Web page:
And when you turn on the evening news
Mass confusion is the only thing you see
Well there's no question that we need a new direction
Cause we all could use some peace and harmony
--Love Will Save the Day,
You gotta be bad, you gotta be bold
You gotta be wiser, you gotta be hard
You gotta be tough, you gotta be stronger
You gotta be cool, you gotta be calm
You gotta stay together
--Ya Gotta Be,
There is a choice. One may make a realistic threat assessment prior to taking a discretionary action (Like the Afghan and Iraqi Wars), or one may leap upon the braggadocio of an adversary who may be acting out of a feeling a threat and call it a legitimate casus belli.
The rational player should realize, if you have an insane adversary, to even reply is an insane act.
In the case of NoKo's Kim Jong-Un, a little sabre-rattling is most probably an adequate response. A display of force, like deploying an aircraft carrier group off of his shores, would allow Kim to save face. He may spin it to his people as he wishes. ("You see how important I am? Just look at their response!")
Instead of President George Bush's schoolyard bully reply ("Bring it on!") to Saddam Hussein, the President may instead choose to ignore the prod of inflammatory rhetoric, not chomping at the bit after every word. Like mothers used to advise when dealing with bullies, "Pay him no never-mind!", or "Like water off a duck's back". "Do not go down to his level." Bullies usually act from fear.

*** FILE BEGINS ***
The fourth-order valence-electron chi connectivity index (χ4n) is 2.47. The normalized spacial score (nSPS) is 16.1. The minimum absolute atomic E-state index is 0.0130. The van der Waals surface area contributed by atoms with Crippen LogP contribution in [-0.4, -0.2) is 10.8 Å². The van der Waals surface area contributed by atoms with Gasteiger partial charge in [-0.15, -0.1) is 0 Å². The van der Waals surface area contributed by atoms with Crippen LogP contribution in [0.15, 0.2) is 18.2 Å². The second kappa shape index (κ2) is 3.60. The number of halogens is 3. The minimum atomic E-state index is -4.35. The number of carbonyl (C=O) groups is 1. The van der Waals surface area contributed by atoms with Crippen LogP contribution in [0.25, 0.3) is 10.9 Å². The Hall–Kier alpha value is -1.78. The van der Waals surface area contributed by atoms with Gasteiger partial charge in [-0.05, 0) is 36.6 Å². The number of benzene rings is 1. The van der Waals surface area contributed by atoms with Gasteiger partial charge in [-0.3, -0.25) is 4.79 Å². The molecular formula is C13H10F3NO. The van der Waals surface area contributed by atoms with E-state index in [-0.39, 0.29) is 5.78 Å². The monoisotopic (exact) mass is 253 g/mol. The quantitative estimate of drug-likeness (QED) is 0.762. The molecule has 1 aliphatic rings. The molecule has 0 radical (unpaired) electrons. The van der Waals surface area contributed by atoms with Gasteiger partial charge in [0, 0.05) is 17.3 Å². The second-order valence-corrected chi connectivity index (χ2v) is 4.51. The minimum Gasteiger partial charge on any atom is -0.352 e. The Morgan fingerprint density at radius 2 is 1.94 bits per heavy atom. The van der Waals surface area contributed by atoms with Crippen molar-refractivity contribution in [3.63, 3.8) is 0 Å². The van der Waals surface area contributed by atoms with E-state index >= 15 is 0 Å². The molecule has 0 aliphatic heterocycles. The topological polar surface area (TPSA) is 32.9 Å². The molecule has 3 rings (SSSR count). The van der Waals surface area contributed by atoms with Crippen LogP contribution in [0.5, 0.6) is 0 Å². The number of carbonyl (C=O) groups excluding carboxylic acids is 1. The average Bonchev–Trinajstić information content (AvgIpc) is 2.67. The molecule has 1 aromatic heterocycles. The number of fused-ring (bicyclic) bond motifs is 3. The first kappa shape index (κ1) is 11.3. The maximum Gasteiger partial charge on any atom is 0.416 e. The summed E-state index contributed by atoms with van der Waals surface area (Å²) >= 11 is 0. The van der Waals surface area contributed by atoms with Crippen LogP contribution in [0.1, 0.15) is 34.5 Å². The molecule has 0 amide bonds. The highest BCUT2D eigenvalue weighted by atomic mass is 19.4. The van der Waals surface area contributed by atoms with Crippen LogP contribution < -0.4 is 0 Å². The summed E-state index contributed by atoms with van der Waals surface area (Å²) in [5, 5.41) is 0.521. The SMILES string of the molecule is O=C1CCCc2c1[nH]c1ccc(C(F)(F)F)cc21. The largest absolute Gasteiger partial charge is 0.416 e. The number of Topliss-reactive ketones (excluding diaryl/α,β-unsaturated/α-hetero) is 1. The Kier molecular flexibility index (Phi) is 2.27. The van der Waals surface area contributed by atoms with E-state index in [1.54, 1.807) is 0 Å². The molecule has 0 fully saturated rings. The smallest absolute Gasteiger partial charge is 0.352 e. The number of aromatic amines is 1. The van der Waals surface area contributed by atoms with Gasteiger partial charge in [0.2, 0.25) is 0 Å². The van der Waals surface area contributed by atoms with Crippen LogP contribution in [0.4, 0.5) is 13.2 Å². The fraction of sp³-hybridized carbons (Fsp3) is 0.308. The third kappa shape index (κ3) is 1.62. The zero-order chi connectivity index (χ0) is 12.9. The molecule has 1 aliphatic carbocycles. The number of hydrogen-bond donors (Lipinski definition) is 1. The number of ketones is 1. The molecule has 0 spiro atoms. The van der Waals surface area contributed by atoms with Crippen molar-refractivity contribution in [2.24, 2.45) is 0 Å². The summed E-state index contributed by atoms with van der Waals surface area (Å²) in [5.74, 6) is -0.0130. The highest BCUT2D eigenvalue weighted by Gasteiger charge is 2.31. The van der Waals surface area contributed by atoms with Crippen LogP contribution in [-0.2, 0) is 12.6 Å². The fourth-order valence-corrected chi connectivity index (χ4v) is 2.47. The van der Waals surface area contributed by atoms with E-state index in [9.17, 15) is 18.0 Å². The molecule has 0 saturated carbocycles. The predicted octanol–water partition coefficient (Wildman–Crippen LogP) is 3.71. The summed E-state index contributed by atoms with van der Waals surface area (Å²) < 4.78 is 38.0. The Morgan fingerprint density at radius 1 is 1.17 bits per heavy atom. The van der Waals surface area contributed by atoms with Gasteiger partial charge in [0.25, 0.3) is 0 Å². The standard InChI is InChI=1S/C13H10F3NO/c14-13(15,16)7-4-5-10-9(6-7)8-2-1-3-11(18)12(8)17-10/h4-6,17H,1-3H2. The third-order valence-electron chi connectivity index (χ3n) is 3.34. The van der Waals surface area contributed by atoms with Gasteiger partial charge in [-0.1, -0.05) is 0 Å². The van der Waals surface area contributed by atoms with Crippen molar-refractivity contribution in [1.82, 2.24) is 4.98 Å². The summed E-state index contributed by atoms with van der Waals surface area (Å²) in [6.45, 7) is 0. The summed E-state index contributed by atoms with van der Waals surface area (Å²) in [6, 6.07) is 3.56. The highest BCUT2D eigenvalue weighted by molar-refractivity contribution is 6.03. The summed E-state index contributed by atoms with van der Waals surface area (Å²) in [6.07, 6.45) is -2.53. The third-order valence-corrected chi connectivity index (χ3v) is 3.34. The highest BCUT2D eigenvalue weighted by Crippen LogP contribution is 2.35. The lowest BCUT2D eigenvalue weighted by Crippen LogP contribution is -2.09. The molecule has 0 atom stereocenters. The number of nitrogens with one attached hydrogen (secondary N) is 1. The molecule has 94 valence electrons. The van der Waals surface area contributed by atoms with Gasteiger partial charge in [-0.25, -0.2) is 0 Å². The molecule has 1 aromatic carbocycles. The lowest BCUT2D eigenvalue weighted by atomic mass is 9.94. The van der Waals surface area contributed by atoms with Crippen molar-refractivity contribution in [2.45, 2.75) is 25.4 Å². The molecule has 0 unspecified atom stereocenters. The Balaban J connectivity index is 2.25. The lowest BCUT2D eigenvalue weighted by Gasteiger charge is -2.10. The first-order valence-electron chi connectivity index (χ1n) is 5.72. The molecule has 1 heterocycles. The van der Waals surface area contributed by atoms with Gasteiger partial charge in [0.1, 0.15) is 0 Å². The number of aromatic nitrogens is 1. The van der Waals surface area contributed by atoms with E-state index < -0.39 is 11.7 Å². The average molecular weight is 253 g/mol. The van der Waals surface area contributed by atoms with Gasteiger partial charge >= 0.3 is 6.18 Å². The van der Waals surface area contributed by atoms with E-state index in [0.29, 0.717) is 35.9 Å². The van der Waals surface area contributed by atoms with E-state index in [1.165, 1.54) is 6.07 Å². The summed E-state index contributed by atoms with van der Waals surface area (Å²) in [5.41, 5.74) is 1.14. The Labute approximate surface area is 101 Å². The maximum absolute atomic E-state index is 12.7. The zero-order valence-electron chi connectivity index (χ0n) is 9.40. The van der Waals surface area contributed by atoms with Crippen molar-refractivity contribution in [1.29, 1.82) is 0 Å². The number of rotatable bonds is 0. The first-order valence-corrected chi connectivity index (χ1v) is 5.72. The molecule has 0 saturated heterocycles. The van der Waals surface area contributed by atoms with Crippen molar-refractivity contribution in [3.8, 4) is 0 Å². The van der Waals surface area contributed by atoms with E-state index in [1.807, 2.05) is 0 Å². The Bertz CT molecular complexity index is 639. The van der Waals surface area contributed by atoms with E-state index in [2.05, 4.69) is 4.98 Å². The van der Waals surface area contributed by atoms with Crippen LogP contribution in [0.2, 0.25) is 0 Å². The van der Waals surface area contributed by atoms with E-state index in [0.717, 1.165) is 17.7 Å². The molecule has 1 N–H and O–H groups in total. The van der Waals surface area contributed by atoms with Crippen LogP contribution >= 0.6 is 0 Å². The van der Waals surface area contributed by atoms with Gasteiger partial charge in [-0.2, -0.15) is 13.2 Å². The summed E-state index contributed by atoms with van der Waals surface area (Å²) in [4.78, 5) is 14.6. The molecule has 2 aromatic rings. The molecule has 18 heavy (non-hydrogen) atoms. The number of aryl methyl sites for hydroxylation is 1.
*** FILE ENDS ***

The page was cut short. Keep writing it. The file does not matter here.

The President could act as a hostage negotiator with Kim. If we take his threat as viable, Mr. Kim is taking the NoKo people and the world hostage. It is important to note, the hostage negotiator cares as much for the dignity and survival of the hostage taker as he does for that of the hostages.
When dealing with various threats, politics is often hostage negotiation at an international level.
Bush disallowed Saddam his dignity; there was no way out for either man. In hostage negotiations one never corners the hostage taker. On an international level, especially when dealing with an autocrat -- and especially in the orient -- the leader should be allowed to save his respect. This all part of the game of realpolitik.
President Trump betrays his campaign platform of non-interference when he engages in tit-for-tat inflammatory rhetoric. He should be curtailed from his trash talk; following in the footsteps of GWB is not winning (as Charley Sheen might say.)
At the end of the day, Kim likes his Emmenthaler, American Basketball and Dennis Rodman. He should be satisfied with the opportunity to wallow in a bit of puffery.